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Proc Biol Sci. 2013 Dec 18;281(1776):20132913. doi: 10.1098/rspb.2013.2913. Print 2014 Feb 7.

Can reduced predation offset negative effects of sea louse parasites on chum salmon?

Author information

1
Department of Biological Sciences, University of Alberta, , Edmonton, Alberta, Canada , T6G 2E9, School of Resource and Environmental Management, Simon Fraser University, , Burnaby, British Columbia, Canada , V5A 1S6, ESSA Technologies Ltd, , Vancouver, British Columbia, Canada , V6H 3H4, Department of Zoology, University of Otago, , Dunedin 9016, New Zealand, Salmon Coast Field Station, , Simoom Sound, British Columbia, Canada , V0P 1S0, Department of Ecology and Evolutionary Biology, University of Toronto, , Toronto, Ontario, Canada , M5S 3B2, Fisheries and Oceans Canada, Pacific Biological Station, , Nanaimo, British Columbia, Canada , V9T 6N7, Department of Mathematical and Statistical Sciences, University of Alberta, , Edmonton, Alberta, Canada , T6G 2G1.

Abstract

The impact of parasites on hosts is invariably negative when considered in isolation, but may be complex and unexpected in nature. For example, if parasites make hosts less desirable to predators then gains from reduced predation may offset direct costs of being parasitized. We explore these ideas in the context of sea louse infestations on salmon. In Pacific Canada, sea lice can spread from farmed salmon to migrating juvenile wild salmon. Low numbers of sea lice can cause mortality of juvenile pink and chum salmon. For pink salmon, this has resulted in reduced productivity of river populations exposed to salmon farming. However, for chum salmon, we did not find an effect of sea louse infestations on productivity, despite high statistical power. Motivated by this unexpected result, we used a mathematical model to show how a parasite-induced shift in predation pressure from chum salmon to pink salmon could offset negative direct impacts of sea lice on chum salmon. This shift in predation is proposed to occur because predators show an innate preference for pink salmon prey. This preference may be more easily expressed when sea lice compromise juvenile salmon hosts, making them easier to catch. Our results indicate how the ecological context of host-parasite interactions may dampen, or even reverse, the expected impact of parasites on host populations.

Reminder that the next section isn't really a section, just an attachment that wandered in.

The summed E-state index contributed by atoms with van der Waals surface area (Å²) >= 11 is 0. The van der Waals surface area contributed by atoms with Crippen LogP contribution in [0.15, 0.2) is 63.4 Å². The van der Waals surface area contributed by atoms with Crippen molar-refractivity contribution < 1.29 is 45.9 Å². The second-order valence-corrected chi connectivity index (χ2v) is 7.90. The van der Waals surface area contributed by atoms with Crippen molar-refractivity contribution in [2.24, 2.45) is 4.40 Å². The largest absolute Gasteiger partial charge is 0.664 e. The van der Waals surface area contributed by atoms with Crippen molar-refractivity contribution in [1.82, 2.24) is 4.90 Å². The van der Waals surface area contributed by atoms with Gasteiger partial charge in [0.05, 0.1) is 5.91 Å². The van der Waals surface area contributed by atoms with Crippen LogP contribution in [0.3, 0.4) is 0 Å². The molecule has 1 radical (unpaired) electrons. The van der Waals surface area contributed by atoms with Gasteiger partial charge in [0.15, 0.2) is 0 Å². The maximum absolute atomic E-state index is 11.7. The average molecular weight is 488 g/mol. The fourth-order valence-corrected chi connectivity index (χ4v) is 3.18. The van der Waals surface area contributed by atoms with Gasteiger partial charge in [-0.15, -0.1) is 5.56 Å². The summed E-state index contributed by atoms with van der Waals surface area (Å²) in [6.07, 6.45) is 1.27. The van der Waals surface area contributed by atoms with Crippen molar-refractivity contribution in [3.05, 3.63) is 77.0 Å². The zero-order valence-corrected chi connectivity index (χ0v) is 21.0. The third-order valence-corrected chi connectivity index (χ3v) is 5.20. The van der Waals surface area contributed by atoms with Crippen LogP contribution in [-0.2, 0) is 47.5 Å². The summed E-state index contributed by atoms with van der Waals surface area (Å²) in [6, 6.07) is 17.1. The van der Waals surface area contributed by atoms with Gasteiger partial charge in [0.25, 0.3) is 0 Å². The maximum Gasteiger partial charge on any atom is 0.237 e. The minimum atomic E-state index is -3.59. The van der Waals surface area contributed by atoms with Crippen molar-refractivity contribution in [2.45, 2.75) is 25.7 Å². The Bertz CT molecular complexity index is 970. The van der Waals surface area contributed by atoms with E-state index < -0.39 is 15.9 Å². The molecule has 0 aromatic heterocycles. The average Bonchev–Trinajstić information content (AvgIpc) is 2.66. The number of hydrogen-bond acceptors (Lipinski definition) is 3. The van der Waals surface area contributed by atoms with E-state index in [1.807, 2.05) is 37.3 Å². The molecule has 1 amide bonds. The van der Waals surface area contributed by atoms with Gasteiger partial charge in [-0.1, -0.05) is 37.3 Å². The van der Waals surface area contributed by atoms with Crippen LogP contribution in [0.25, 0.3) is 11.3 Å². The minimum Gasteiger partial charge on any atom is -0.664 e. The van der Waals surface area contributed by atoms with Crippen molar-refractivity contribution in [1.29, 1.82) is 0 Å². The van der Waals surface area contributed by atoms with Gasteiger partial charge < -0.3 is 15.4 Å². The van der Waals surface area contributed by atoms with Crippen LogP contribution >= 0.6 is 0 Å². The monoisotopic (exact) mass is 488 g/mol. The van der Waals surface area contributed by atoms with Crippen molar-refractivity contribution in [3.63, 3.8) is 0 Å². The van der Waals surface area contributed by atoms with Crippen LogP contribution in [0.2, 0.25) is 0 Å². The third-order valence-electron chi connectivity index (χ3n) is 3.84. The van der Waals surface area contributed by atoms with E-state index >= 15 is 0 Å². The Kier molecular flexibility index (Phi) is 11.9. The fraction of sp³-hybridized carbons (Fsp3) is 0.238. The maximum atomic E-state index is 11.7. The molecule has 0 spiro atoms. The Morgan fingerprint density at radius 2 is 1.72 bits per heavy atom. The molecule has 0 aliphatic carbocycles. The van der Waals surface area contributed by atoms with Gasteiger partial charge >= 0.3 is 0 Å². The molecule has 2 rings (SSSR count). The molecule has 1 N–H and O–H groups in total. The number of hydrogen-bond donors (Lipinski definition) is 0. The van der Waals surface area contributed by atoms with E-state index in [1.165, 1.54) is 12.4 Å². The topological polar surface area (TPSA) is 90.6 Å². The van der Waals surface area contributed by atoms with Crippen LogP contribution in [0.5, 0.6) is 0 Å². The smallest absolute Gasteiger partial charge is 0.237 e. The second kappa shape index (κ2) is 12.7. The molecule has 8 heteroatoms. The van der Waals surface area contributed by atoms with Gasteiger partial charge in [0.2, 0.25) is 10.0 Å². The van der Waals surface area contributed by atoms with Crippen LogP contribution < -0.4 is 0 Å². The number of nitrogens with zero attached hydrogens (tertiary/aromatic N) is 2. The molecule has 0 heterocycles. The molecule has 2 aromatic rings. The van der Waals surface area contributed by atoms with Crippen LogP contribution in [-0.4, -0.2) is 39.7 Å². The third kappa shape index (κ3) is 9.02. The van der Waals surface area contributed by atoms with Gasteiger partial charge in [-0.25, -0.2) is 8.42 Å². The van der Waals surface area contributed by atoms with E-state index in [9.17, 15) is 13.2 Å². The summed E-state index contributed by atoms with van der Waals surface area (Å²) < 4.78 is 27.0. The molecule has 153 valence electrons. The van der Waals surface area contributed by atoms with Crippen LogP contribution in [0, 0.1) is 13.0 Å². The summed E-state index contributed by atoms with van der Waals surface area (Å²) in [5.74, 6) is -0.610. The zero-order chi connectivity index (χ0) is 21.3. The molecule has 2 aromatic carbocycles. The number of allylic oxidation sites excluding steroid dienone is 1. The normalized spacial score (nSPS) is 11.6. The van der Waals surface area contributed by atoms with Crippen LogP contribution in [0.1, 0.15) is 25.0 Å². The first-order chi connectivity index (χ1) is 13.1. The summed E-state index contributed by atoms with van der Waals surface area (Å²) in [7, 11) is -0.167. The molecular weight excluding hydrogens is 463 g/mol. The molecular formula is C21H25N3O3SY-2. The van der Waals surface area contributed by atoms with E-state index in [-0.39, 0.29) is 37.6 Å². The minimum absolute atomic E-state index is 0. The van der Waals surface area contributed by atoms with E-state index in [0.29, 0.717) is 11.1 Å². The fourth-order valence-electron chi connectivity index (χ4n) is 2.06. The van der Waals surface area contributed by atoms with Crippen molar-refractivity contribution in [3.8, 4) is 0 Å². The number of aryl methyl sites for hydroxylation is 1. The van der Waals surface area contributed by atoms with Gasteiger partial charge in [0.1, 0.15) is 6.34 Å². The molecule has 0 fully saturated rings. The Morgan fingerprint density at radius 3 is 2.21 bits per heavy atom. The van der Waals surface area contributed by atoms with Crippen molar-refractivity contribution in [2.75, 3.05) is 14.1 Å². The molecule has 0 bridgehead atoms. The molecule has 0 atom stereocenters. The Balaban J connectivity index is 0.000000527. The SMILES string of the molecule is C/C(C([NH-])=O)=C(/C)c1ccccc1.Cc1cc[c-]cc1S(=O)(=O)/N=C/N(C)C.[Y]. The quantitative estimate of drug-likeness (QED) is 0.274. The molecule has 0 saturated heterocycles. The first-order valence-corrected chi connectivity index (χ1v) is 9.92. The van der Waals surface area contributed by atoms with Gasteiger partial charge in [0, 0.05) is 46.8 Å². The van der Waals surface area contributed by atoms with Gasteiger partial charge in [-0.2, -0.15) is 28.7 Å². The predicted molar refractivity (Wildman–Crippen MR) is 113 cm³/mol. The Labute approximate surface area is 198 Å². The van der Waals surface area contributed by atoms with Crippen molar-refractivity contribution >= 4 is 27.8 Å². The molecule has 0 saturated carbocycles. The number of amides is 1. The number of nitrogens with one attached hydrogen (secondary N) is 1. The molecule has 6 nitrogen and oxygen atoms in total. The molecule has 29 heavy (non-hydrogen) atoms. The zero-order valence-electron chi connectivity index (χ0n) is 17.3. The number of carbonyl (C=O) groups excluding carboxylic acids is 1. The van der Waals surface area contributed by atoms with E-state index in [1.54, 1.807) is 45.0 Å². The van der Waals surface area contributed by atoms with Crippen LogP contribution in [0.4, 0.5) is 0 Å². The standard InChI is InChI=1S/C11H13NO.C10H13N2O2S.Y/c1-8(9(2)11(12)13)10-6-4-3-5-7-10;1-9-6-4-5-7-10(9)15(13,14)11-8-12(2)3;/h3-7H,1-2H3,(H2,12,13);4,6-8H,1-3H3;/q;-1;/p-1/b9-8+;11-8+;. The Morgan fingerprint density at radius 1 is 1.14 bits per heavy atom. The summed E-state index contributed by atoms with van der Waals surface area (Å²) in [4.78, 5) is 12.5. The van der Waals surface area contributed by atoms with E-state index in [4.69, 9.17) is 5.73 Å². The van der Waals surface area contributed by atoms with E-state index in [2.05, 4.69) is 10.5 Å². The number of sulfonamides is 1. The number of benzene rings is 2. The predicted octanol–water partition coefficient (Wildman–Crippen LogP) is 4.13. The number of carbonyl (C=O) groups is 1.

KEYWORDS:

functional response; model; parasite; predation; salmon; sea lice

PMID:
24352951
PMCID:
PMC3871327
DOI:
10.1098/rspb.2013.2913
[Indexed for MEDLINE]
Free PMC Article

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